where and are estimators of population size. Means are estimated for the general population and in two domains, defined as : and : 1st quartile of . Note that does not correlate with web response propensity and the outcome variable, while does. In Table 3, we present inferences obtained in cases of two-phase and direct selection of web sample, using web response propensity estimated by ILR, AILR, and WLR.

Model | Pop | |||
---|---|---|---|---|

Two-phase selection | ||||

Direct | RB | 0.4 | 0.4 | 0.16 |

ILR | RB , covg | 0.0 , .95 | 0.0 , .96 | -.01 , .92 |

, | 1.69 , 1.75 | 3.07 , 3.08 | 2.98 , 3.01 | |

AILR | .01 , .91 | 0.0 , 0.92 | -.02 , 0.86 | |

1.71 , 1.49 | 2.96 , 2.62 | 2.82 , 2.29 | ||

WLR | .05 , .82 | .04 , .90 | 0.0 , .86 | |

2.06 , 1.66 | 3.28 , 2.92 | 2.92 , 2.39 | ||

Direct selection | ||||

Direct | RB | 0.73 | 0.72 | 0.19 |

ILR | RB , covg | 0.0 , .96 | 0.0 , .95 | 0.0 , .88 |

, | 2.04 , 2.06 | 3.65 , 3.61 | 3.90 , 3.93 | |

AILR | 0.0 , .93 | 0.0 , .92 | -.01 , .86 | |

1.99 , 1.81 | 3.46 , 3.18 | 3.84 , 3.51 | ||

WLR | -.01 , .84 | -.01 , .91 | -.04 , .88 | |

2.98 , 2.17 | 4.30 , 3.83 | 3.98 , 4.30 |

ILR unbiasedly estimates population and domain means and their standard deviations under both mechanisms of web sample selection. Point estimates by AILR are practically unbiased, but standard error estimates are substantially lower than corresponding standard deviations. Some of the WLR point estimates are noticeably biased, and standard errors substantially underestimate standard deviation of point estimates over simulations.

All estimators are more efficient for two-phase web sample selection than for direct selection. This is because web sample size is constant over simulations in the first case, while it fluctuates around in the second case. At the same time, estimators ILR and AILR show universally better efficiency than the WLR estimator. Overall, it can be concluded that inferences of population and domain means obtained with the WLR estimator are generally inferior compared with inferences obtained with ILR and AILR because WLR does not estimate propensity of web response adequately.

## 5 Inferences of chronic health conditions from web and NHIS samples

To be published after peer review

## Conclusion

We consider the problem of estimating population parameters from a combination of two samples: One is based on responses to a web survey, and the other is a random sample collected by a traditional survey. The web-based sample contains variables of interest, and the random sample is needed to calibrate estimates based on a shared set of covariates. We present an estimator, utilizing web response propensity to remove possible bias due to nonrandom selection of web samples, and demonstrate its relation to estimators widely employed in observational studies and inference with missing data in survey sampling. Variance of the proposed estimator is evaluated as a total variance associated with response and sampling indicators.

To make inferences from web samples possible, we develop implicit logistic regression to estimate parameters of implicit modeling web response indicator. In previous research, web response propensity was estimated using regular weighted logistic regression. The proposed method requires additional input information, such as nominal random selection probabilities for the web sample units and the overall size of the subpopulation of web responders. Because this information may not be always available, we consider average implicit logistic regression, which relies on the same input information as weighted logistic regression.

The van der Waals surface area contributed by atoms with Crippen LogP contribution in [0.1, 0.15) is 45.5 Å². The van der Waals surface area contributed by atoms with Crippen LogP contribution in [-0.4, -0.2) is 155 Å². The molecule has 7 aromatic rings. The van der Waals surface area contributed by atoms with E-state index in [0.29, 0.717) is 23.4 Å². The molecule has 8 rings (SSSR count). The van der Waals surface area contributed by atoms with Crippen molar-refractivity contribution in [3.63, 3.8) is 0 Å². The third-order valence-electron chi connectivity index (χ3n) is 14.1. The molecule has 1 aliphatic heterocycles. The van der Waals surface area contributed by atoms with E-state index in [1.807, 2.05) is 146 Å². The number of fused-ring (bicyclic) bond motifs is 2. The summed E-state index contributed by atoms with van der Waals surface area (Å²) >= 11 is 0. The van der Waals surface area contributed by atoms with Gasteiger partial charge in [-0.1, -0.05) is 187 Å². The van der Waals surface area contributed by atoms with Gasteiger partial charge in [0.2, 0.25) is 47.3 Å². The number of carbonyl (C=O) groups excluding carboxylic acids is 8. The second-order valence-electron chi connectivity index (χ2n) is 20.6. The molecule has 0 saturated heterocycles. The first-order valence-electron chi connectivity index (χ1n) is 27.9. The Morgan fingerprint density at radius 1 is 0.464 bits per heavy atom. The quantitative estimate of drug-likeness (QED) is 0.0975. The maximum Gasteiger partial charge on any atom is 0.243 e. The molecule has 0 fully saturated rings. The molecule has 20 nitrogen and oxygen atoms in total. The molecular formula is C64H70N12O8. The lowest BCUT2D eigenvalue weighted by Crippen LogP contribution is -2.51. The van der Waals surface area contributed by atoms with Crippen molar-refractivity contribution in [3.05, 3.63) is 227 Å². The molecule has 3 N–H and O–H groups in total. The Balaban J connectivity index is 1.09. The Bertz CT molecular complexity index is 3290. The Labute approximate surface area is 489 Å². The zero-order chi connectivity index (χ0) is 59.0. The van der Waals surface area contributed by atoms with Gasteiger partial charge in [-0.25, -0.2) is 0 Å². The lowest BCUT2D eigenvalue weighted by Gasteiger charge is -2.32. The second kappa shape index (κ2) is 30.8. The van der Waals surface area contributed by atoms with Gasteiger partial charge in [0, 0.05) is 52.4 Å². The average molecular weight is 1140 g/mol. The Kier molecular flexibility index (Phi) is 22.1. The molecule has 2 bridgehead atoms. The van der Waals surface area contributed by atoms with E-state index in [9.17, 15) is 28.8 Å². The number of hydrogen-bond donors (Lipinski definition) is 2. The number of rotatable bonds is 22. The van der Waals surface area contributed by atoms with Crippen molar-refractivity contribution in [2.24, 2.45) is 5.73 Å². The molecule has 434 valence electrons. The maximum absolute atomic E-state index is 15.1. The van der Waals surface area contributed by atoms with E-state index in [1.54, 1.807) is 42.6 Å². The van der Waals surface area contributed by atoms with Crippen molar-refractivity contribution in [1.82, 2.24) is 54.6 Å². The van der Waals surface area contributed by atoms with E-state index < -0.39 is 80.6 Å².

The simulation study demonstrates a clear advantage of the proposed methodology. In all cases of web sample selection, unbiased point and variance estimates are obtained only with implicit logistic regression. Using average implicit logistic regression produces almost unbiased point estimates but consistently underestimates variances. Estimates with weighted logistic regression are the least reliable: Point estimates are sporadically biased; variances are mostly substantially underestimated, sometimes by 30%. In addition, these estimates are less efficient compared with estimates using implicit and average implicit logistic regression. Given the clear advantages of implicit logistic regression, we emphasize the importance of planning a web survey to ensure that all of the required input information is collected and made available for estimation.

In this paper, we did not elaborate on the issue of the model selection. This may explain the results from comparing the estimates of prevalence of chronic health conditions and rates of medication use, obtained from data collected by the real web survey and regular NHIS. We found that some of the estimates are matching reasonably well, while others are substantially different. Relying on a limited set of covariates to model web response propensity can be sufficient to reduce bias for some, but not for all, estimates. Other factors, such as survey mode effect, may also contribute to discrepancies between estimates from the web survey and regular NHIS.

Notably, estimates from the web survey are more efficient than estimates from NHIS, given the difference in sample sizes. This is because estimated propensity of web response is less variable than NHIS random-selection probabilities, which results in smaller design effect, or equivalently, larger effective sample size.

Robustness to model misspecification and efficiency of estimates from web survey data can be substantially improved for AIPW estimator ( 1.3), using models for both web response and outcome variable. This further highlights the importance of using optimal model selection techniques, such as the Lasso Tibshirani (1996), in application to implicit logistic regression and joined modeling of web response and the outcome variable. This will be a subject for future research.